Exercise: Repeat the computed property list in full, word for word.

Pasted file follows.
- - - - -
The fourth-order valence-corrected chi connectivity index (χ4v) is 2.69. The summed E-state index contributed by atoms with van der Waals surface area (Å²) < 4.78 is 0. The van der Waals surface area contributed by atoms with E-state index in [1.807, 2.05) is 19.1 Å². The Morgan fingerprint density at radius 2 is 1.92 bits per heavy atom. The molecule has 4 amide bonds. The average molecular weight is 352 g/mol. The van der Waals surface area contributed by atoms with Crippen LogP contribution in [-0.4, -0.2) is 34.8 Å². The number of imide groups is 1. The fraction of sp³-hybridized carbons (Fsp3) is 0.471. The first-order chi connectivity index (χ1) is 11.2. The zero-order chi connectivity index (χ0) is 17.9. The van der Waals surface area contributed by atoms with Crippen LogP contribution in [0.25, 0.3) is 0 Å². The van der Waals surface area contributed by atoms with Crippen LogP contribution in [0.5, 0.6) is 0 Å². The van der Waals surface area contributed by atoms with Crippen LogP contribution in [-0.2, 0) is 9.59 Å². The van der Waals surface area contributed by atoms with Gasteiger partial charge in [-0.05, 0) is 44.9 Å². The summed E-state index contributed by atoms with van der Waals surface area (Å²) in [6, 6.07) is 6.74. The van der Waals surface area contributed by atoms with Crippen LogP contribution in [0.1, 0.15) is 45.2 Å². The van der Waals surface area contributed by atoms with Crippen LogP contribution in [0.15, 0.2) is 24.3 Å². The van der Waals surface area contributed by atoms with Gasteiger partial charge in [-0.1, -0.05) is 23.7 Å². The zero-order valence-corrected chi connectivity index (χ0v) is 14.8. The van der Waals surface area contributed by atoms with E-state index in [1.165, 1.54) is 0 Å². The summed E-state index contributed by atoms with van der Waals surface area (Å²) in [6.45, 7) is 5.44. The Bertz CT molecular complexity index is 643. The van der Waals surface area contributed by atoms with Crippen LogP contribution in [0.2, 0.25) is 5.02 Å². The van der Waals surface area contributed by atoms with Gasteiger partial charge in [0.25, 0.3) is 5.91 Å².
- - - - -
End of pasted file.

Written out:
The fourth-order valence-corrected chi connectivity index (χ4v) is 2.69. The summed E-state index contributed by atoms with van der Waals surface area (Å²) < 4.78 is 0. The van der Waals surface area contributed by atoms with E-state index in [1.807, 2.05) is 19.1 Å². The Morgan fingerprint density at radius 2 is 1.92 bits per heavy atom. The molecule has 4 amide bonds. The average molecular weight is 352 g/mol. The van der Waals surface area contributed by atoms with Crippen LogP contribution in [-0.4, -0.2) is 34.8 Å². The number of imide groups is 1. The fraction of sp³-hybridized carbons (Fsp3) is 0.471. The first-order chi connectivity index (χ1) is 11.2. The zero-order chi connectivity index (χ0) is 17.9. The van der Waals surface area contributed by atoms with Crippen LogP contribution in [0.25, 0.3) is 0 Å². The van der Waals surface area contributed by atoms with Crippen LogP contribution in [0.5, 0.6) is 0 Å². The van der Waals surface area contributed by atoms with Crippen LogP contribution in [-0.2, 0) is 9.59 Å². The van der Waals surface area contributed by atoms with Gasteiger partial charge in [-0.05, 0) is 44.9 Å². The summed E-state index contributed by atoms with van der Waals surface area (Å²) in [6, 6.07) is 6.74. The van der Waals surface area contributed by atoms with Crippen LogP contribution in [0.1, 0.15) is 45.2 Å². The van der Waals surface area contributed by atoms with Crippen LogP contribution in [0.15, 0.2) is 24.3 Å². The van der Waals surface area contributed by atoms with Gasteiger partial charge in [-0.1, -0.05) is 23.7 Å². The zero-order valence-corrected chi connectivity index (χ0v) is 14.8. The van der Waals surface area contributed by atoms with E-state index in [1.165, 1.54) is 0 Å². The summed E-state index contributed by atoms with van der Waals surface area (Å²) in [6.45, 7) is 5.44. The Bertz CT molecular complexity index is 643. The van der Waals surface area contributed by atoms with Crippen LogP contribution in [0.2, 0.25) is 5.02 Å². The van der Waals surface area contributed by atoms with Gasteiger partial charge in [0.25, 0.3) is 5.91 Å².